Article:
The project started with the flea-market find of the Ampere-meter. These school-physic-class meters had an exchangable scale and appropiate conversion circuits (ie a resistor) so it could work as a Volt, Ampere or Watt meter.

So basically it is an analog galvanic meter, and supplying the 0-12mA current determines the needle deflection.

Easy enogh with an Arduino, and the 400Hz varyingwidthsquarewave the analog output gives is totally smoothed out by the heavy mechanical inertia.

The circuit is trival: straight from an Arduino "analog" output. through a resistor to the coil.

To tell time the usual DS1307 clock chip is used, with supplied libraries, and the code takes current time-of-day, converts it into 0-255 fraction, and sends that to the output. (255 steps resolution gives roughly 5½ minut or a 0.004 increment on the scale)

A few additional details: Things are not quite linear, so there is a conversion table (10 values, interpolation between) in the software.

The clock needs to be set. There is only ONE button, a long push on it starts a setup sequence where a number of short button presses advances the needle to the digit on the scale, and a long pause advances to the next digit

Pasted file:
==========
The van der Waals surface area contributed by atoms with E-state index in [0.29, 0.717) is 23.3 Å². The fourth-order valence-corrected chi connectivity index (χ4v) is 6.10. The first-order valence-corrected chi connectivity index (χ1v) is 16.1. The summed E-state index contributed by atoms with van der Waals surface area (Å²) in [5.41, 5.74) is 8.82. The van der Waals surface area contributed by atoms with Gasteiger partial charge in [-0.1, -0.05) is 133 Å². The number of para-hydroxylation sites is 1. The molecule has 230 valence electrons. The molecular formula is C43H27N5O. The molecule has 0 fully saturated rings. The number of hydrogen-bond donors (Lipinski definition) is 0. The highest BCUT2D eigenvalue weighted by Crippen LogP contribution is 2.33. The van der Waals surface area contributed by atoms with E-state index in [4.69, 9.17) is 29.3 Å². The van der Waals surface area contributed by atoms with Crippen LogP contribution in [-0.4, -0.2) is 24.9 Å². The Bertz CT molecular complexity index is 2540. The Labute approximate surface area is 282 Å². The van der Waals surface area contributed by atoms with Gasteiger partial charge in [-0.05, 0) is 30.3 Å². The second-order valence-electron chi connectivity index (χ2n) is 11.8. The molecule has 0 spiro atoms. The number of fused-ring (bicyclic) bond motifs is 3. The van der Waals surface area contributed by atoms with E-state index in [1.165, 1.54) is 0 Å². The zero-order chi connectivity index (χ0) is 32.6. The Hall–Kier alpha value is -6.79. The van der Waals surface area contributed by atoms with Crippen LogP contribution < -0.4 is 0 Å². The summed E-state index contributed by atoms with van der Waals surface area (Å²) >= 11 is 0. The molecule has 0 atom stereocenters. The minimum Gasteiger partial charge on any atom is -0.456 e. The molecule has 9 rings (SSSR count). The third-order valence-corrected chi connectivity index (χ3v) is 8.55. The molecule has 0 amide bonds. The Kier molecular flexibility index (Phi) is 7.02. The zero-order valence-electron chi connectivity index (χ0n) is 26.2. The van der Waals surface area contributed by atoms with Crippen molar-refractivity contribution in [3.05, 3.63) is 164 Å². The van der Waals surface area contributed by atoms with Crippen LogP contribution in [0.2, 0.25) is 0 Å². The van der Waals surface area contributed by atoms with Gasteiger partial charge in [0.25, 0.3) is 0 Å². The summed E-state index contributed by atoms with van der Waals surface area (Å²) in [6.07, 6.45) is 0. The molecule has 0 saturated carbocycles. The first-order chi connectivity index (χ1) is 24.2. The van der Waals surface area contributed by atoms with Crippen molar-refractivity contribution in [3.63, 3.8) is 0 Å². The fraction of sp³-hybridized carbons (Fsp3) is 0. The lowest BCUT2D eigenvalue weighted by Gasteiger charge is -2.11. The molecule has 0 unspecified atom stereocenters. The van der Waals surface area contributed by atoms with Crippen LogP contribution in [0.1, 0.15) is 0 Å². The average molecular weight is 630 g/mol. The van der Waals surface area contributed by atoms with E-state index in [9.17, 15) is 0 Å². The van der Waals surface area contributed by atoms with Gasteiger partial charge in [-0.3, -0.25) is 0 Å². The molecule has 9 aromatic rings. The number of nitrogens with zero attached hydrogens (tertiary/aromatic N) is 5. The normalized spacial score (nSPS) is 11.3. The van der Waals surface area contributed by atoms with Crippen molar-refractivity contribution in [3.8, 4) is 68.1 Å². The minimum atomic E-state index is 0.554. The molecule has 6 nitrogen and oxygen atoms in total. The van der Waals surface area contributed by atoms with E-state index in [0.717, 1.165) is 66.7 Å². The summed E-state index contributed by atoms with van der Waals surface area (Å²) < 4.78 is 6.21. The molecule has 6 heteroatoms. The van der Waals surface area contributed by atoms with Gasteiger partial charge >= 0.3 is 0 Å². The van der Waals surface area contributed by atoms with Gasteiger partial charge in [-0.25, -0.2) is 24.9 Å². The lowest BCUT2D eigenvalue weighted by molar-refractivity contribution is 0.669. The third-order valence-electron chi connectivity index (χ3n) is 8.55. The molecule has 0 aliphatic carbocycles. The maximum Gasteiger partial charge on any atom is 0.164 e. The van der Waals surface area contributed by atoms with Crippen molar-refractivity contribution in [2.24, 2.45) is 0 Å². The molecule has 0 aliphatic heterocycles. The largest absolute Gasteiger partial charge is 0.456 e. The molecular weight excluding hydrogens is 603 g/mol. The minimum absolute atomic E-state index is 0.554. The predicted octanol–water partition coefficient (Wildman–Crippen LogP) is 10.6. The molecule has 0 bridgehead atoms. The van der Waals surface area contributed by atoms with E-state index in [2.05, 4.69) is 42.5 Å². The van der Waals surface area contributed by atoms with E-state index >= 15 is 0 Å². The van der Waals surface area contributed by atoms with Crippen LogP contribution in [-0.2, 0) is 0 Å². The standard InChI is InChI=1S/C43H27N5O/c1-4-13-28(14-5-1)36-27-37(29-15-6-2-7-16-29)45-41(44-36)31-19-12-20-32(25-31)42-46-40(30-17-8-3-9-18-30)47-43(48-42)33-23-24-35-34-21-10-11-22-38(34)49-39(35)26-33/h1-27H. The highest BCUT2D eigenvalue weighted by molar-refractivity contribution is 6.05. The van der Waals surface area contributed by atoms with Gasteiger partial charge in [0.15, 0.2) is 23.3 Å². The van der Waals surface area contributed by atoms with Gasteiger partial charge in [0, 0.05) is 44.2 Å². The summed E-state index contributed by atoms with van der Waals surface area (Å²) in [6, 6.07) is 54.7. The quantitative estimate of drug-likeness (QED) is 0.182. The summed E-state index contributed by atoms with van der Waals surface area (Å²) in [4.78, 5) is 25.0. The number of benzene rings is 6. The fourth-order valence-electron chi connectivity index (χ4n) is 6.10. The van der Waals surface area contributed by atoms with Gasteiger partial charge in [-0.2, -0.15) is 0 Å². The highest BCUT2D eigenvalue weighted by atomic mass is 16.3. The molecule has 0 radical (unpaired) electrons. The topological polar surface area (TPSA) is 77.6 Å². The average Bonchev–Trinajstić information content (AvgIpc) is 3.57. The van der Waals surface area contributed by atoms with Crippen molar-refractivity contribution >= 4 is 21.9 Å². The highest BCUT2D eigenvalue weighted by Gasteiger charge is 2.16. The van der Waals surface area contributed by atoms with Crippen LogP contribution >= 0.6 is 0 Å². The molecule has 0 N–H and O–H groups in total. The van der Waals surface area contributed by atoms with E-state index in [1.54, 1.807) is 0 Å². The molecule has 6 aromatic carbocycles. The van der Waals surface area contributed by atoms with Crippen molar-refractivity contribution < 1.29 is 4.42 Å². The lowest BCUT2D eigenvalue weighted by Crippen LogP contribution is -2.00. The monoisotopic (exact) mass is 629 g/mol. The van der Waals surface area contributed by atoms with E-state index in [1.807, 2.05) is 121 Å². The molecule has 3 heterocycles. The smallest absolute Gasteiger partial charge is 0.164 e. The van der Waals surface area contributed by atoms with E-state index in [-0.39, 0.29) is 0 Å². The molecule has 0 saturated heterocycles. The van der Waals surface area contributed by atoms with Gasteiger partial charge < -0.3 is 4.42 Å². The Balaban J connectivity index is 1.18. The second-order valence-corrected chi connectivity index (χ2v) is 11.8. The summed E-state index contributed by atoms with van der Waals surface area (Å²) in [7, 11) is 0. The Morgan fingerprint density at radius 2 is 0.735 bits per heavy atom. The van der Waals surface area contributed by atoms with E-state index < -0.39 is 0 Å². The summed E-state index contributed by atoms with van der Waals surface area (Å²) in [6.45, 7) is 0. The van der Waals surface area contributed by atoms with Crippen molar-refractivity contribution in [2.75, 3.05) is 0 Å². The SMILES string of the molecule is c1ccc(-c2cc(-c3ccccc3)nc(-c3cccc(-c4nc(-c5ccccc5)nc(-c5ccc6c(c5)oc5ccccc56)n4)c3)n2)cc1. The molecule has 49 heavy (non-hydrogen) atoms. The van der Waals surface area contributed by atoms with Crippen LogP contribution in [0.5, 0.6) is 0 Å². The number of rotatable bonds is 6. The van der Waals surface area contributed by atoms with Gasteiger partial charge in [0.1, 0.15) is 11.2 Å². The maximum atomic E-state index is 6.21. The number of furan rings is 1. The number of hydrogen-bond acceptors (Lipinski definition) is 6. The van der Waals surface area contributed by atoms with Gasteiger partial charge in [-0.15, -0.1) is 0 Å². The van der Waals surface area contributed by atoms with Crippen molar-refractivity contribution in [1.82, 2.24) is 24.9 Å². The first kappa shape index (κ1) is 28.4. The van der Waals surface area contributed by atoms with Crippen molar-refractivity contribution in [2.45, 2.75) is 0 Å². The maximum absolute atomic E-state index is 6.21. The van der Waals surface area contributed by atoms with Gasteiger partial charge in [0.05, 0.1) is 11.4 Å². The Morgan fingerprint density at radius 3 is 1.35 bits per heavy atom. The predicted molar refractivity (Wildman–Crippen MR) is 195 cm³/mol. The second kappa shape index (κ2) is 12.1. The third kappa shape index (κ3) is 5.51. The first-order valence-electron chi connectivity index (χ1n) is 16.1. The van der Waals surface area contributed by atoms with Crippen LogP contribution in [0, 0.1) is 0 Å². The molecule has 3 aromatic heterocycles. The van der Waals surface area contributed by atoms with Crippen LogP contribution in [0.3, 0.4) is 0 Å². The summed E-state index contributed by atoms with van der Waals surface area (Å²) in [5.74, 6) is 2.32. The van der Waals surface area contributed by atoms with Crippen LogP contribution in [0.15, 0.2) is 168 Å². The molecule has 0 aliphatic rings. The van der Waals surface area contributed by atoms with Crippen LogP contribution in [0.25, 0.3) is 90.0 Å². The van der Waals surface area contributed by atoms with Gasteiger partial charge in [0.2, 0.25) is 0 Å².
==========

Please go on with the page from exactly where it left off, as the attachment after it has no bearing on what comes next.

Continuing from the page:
Power is suppllied on the original terminals through a ~6 volt wallwart. (There is a protection diode) . The integrated battery on the clockchip-board means it keeps time even if unplugged, and the display is correct when plugged in again.

The clock stands in my livinig room. I can not tell the exact time, but the decimal fraction of the day. I get up around 0.3 (there is no alarm), go to work around 0.35, dinner is served around 0.7324 (just kidding, you can at most see two significant digits) and bedtime is 0.95 at the latest. At midnight the needle starts at 0.0, again.

One can carefully read the value (the picture shows 0.85(+) , multiply by 24 (=20.52) take the fraction and multiply by 60(31) so the time shown is 20:31.

Alternativly one gives the only button a short push, and the needle will briefly pause on three digits giving the exact 12 hour clock value (showing the 0-11 hour as a single "digit", 11 is offscale)

The voltmeter clocks have potential but this one really shows the current time, hahaha. 😉